Accordingly, I felt drawn to, gently, remind everyone, reading this post, that respectful restraint, and mutual understanding, on all sides of this sensitive issue, is the best way forward here at MIA; considering the wide range of liberal and conservative positions on human sexuality and behaviour.

          As such, it was out of this goal toward mutual understanding and respect that I wished to, kindly, let our MIA moderator know that the use of the term “homophobic” or “homophobia” is, in fact, offensive to many people who hold to a moral construct that excludes homosexuality (though not homosexuals as persons, per say) from their religious worldview and life practice.

          Reverend Haynes

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          • Hi Reverend. I hear what you’re saying, but I think we’ll have to agree to disagree on this. A person’s religious worldview is not really my concern — the words on the screen are, and my job is to make decisions (judgments, you could say) about whether those words are in accordance with our posting guidelines, which explicitly prohibit hate speech and discrimination based on identity. I can’t get into extended debates here about moderation decisions, their wording or the values they’re based on. It’s derailing to the conversations and to my work.

            That said, your comments have led me to think about how “phobia” has connotations of diagnostic terminology, which is problematic in its own right. Maybe “anti-gay” would be better.

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          • Emmeline, I must take issue with this.

            Personally, I believe homophobia is an accurate term, as this is based in ‘fear,’ to my mind. Calling it ‘anti-gay’ feels very demeaning to me, as a gay man. It seems these respective terms highlight ‘the other’ as ‘the one with the problem.’

            Either way, semantics aside, more than anything, I’d like to reiterate that at the core, this is about how people are regarded, above and beyond stigma. To me, this is about stigma. We could just as easily say, “Anti-straight” vs. “heterophobia,” which does apply to some people, that’s how some people feel, just like some heterosexuals fear gay people. Many roots to these, based on social trauma and programming, of course.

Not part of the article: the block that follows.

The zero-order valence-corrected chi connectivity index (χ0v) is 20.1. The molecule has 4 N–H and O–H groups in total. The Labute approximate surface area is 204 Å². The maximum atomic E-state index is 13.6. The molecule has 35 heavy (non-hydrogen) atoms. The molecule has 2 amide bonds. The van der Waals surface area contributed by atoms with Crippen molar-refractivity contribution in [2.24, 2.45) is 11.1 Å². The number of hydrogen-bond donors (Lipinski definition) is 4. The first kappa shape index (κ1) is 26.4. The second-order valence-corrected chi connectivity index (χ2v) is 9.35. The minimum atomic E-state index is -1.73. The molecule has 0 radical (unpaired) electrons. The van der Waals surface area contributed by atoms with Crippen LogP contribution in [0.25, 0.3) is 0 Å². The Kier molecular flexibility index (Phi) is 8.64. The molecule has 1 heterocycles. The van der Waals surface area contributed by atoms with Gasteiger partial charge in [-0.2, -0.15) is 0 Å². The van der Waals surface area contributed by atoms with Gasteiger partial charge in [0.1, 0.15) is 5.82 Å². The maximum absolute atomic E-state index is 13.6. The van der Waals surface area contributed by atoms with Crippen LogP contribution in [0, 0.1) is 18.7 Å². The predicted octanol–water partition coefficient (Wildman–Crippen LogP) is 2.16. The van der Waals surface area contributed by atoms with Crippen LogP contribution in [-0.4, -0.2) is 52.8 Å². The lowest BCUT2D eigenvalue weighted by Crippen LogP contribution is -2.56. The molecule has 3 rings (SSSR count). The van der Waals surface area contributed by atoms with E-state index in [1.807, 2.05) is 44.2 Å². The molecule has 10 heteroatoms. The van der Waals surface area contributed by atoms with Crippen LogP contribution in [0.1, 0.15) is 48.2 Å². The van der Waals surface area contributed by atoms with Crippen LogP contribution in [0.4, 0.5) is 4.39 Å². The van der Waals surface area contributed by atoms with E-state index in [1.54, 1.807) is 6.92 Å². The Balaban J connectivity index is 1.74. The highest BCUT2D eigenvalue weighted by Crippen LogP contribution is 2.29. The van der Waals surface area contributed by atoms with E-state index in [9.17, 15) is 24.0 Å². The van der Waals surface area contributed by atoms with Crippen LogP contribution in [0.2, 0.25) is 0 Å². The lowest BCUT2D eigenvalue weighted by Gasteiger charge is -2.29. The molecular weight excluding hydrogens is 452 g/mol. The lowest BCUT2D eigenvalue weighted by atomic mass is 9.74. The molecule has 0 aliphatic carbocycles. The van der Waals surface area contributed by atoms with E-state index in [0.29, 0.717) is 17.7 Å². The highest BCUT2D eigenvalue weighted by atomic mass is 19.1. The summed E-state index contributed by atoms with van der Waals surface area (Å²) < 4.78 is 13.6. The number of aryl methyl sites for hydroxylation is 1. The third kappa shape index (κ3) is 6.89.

In either direction, are we not trying to find our commonalties more than our differences? Especially when noting our difference leads to fearing or shunning or in some way ‘othering,’ if even simply by deconstructing analytically a population of people simply because they/we are outside some illusory notion of what is ‘normal?’

            Please let’s not say anti-gay. That feels dehumanizing to me.

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          • Alex, very good point about highlighting ‘the other’ as ‘the one with the problem.’ I hadn’t thought about it that way, but I think you’re right, it could have that effect.

            It seems that the element of fear suggested by the term homophobia is precisely why some object to it, because they feel that their aversion or discrimination is rational and justifiable, and they do not want to be highlighted as ‘the one with the problem.’ If there’s a value judgment contained in the term I think it’s a positive one — it conveys that the lives and well-being of LGBTQ people are valued.

            I do think this conversation thread has drifted from Vivek’s blog post, but I also see how it ties in, because the terms we use are social constructs that convey social meaning much like diagnoses do, with real consequences for people’s lives.

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          • Thanks, Emmeline. I do appreciate that my posts on this thread were a bit askew from the main point of the blog, but as an activist-minded member of the LGBT community, when this issue is discussed in relationship to mental illness, even as an example of ‘social control,’ I feel compelled to address nuance, in any capacity. Stigma run bones deep, and can be extremely insidious and subtle.

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    • You mean anything you disagree with or anyone that disagree’s with you sounds like to me.
      If I am wrong and my previous comment or this current one is not deleted then I applaud your ‘ahem’ tolerance.

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  3. Homosexuality – once a disease, now it’s not.
    And psychiatry wonders why it is seen to have no credibility.

    I hope I’m not off-topic here; but I’ve never understood the hatred some people have towards homosexuals. Since I was a kid, it has never made sense.

    It still doesn’t. I just don’t get it.